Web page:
In addition to installing refrigeration to enable storage and distribution of unused produce that would otherwise go to waste, the group is exploring ways to work with the City of San Jose and County of Santa Clara.  It hopes to support training of laid-off hourly workers with skills that would enable them to assist in testing and tracing of individuals who might become infected by COVID-19 after the current shelter-in-place order is lifted.

To learn more about SJ SHIP Kits or donate, visit sjshipkits.com. Volunteers are needed and can sign up online. The SJ SHIP mission is to provide emotional, financial and nutritional support for Santa Clara County community members whose livelihood has been negatively impacted by the state-wide Shelter in Place mandate.

Leslie Murveit — The Mask-e-teers

Written by Shelley Hebert; Nominated by Liz Vaisben

When Leslie Murveit got an email from a neighbor who was planning to make face coverings and give them to a hospital, she knew right away that she wanted to help. Not knowing how to sew, however, she quickly thought of someone else who did. Leslie’s 84-year-old friend Anita Dippery is a master quilter who was also eager to put her skills to use in these challenging times. Anita began sewing cloth face coverings at the rate of four finished items per hour.

The two later learned that cloth face coverings do not meet the standards required for hospital personnel, so Leslie realized they needed to find others who could benefit from their efforts. Another friend who is a nurse practitioner suggested that nursing homes could use this type of face covering to help limit the spread of infection. Alisa Yee quickly joined Leslie and Anita, and together they became the Three Mask-e-teers. Leslie delivers supplies that have been donated or purchased by others to Anita, picks up the finished face coverings (183 so far), packages them for shipping using online postage labels, and sends them off to Alisa, who then distributes where the face coverings are needed.

Recognizing that there could be members of the Beth Am community who would also want to make face coverings, and congregants who need them, Leslie then reached out through the newsletter. Beth Am Board member Bob Frankle saw the announcement and was eager to see Leslie’s idea implemented, with greater visibility for the project.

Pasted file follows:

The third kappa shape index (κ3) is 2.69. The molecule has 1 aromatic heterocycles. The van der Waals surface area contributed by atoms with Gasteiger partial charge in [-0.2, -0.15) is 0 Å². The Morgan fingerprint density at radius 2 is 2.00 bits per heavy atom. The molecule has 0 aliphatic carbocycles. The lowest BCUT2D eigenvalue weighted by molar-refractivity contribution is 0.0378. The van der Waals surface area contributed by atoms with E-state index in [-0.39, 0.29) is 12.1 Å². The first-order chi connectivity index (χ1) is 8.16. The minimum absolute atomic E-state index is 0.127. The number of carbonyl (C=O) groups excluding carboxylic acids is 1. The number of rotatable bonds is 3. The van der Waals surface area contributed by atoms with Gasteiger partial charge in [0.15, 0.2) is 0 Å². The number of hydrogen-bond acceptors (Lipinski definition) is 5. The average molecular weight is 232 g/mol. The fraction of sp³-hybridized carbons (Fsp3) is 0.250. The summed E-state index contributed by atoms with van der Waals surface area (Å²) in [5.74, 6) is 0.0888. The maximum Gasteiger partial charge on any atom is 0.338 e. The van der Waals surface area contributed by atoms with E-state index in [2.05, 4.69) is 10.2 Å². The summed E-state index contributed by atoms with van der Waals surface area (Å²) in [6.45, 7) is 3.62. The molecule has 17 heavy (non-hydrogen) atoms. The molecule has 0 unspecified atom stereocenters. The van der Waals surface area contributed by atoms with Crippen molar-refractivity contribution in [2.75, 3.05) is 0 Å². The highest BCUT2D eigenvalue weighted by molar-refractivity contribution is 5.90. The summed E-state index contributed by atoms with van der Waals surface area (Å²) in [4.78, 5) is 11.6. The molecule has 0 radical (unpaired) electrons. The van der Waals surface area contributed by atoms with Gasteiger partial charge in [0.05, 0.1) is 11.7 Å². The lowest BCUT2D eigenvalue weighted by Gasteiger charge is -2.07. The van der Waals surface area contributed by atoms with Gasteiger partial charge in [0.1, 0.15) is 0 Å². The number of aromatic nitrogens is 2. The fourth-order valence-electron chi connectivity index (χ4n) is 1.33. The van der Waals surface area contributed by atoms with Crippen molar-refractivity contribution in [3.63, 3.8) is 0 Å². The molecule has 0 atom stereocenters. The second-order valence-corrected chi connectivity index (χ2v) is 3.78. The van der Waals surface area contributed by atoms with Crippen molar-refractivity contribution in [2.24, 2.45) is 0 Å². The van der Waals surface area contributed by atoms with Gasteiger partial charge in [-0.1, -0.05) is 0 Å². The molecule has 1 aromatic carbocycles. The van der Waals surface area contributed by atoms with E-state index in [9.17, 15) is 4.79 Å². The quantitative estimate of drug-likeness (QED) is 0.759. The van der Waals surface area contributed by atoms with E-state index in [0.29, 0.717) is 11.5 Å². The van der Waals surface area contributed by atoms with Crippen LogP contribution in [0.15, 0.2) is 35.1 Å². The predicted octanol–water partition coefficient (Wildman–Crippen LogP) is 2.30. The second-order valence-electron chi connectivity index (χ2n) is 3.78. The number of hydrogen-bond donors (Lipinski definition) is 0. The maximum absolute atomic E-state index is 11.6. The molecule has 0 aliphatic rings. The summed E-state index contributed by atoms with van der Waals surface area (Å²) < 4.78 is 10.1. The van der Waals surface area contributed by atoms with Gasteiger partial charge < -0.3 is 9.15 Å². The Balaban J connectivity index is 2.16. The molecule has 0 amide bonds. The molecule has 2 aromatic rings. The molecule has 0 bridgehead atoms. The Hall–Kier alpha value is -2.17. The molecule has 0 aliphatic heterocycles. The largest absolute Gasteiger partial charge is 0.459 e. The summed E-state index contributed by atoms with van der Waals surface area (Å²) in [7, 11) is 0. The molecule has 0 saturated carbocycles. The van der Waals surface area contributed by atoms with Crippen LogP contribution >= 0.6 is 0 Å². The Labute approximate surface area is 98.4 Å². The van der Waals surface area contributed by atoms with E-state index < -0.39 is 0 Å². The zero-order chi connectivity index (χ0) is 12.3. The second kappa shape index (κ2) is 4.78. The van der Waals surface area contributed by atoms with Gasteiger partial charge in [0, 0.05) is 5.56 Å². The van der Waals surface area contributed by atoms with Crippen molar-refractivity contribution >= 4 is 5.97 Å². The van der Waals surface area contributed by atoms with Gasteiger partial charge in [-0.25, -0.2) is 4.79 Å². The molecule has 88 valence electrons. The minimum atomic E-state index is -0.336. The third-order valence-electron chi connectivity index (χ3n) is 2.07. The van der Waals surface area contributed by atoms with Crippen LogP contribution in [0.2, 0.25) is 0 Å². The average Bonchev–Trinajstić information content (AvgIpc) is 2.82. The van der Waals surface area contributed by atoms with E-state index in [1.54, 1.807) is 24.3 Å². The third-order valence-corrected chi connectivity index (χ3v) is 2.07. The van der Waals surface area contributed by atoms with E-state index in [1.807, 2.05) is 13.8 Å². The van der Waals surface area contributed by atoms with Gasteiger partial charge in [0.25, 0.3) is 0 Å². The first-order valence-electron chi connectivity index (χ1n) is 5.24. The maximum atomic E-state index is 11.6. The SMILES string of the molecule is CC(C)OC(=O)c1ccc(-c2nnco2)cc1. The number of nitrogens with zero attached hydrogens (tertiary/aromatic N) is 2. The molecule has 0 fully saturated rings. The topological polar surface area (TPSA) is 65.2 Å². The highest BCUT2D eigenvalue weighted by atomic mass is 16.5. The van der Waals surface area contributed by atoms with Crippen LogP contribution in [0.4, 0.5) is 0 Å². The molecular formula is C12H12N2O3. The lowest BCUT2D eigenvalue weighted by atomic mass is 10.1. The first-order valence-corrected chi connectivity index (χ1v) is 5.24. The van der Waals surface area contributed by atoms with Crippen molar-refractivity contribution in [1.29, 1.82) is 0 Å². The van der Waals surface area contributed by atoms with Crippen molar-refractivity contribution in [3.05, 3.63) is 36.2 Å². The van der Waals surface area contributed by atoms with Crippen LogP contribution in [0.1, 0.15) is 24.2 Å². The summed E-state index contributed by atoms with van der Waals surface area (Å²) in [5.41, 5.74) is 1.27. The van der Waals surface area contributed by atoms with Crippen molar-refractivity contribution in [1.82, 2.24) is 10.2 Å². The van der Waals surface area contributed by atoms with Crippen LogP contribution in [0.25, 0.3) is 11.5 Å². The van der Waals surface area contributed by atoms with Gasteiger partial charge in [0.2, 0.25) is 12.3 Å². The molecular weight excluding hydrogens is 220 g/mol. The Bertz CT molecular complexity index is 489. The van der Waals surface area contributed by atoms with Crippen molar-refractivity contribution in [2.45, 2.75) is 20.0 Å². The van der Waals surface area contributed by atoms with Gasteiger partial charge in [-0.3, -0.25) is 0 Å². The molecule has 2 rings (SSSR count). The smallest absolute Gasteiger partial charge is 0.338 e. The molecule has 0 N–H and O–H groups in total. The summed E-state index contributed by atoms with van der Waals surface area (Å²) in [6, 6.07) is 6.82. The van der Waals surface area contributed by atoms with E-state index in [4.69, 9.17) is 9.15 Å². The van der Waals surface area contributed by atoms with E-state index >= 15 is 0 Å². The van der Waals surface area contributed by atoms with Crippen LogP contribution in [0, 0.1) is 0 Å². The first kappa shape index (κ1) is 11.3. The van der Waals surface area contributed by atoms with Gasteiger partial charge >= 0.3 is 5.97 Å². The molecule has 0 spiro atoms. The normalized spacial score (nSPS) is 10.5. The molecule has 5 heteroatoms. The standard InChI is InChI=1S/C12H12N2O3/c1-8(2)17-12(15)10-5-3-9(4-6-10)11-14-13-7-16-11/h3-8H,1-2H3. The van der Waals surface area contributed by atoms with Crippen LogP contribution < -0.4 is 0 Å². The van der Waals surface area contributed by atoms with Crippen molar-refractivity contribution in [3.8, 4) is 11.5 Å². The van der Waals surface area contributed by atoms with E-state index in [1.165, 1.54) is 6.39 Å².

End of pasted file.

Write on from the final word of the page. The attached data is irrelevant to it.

Beth Am volunteers provide their own materials and are given several CDC-approved pattern options to select which style they want to make. So far, Nancy Cavillones, Jenn Bernat, Deborah Lundahl, and Nancy Rudin have signed up to sew, as well as Leslie’s friend Patti Price. Nearly all the 19 requests received to date from congregants for the washable cloth face coverings have been filled, thanks to their efforts.  Leslie also has a limited supply of one-time paper masks available for congregants.

For more information, visit betham.org/face-coverings, or email facecoverings@betham.org if you want to help. Thank you!

Steve Goodman — Online Survey Provides Critical Data

Written by Shelley Hebert

Steve Goodman, MD, PhD, is among the epidemiologists and data scientists at Stanford Medicine who have developed a national study to detect COVID-19 surges in real time and inform response efforts. Launched on April 2, the Stanford Medicine National Daily Health Survey gathers initial data using an online tool that asks participants to respond to brief questions about their health and whether they are experiencing any symptoms.

Participation offers people a way to become part of efforts to fight the pandemic on an opt-in basis, joining with others to share invaluable real-time data locally and nationwide. The sign-up process takes just two to three minutes. After that, participants receive a daily email prompt with a link that takes them directly to a friendly chatbot, who asks questions about symptoms that take only seconds to respond to.  Efforts are underway to translate the survey into multiple languages. The research team is analyzing data as it comes in, eventually combining it with local testing results.

Steve is Associate Dean of Clinical and Translational Research and Professor of Epidemiology and Population Health, and Medicine at Stanford School of Medicine.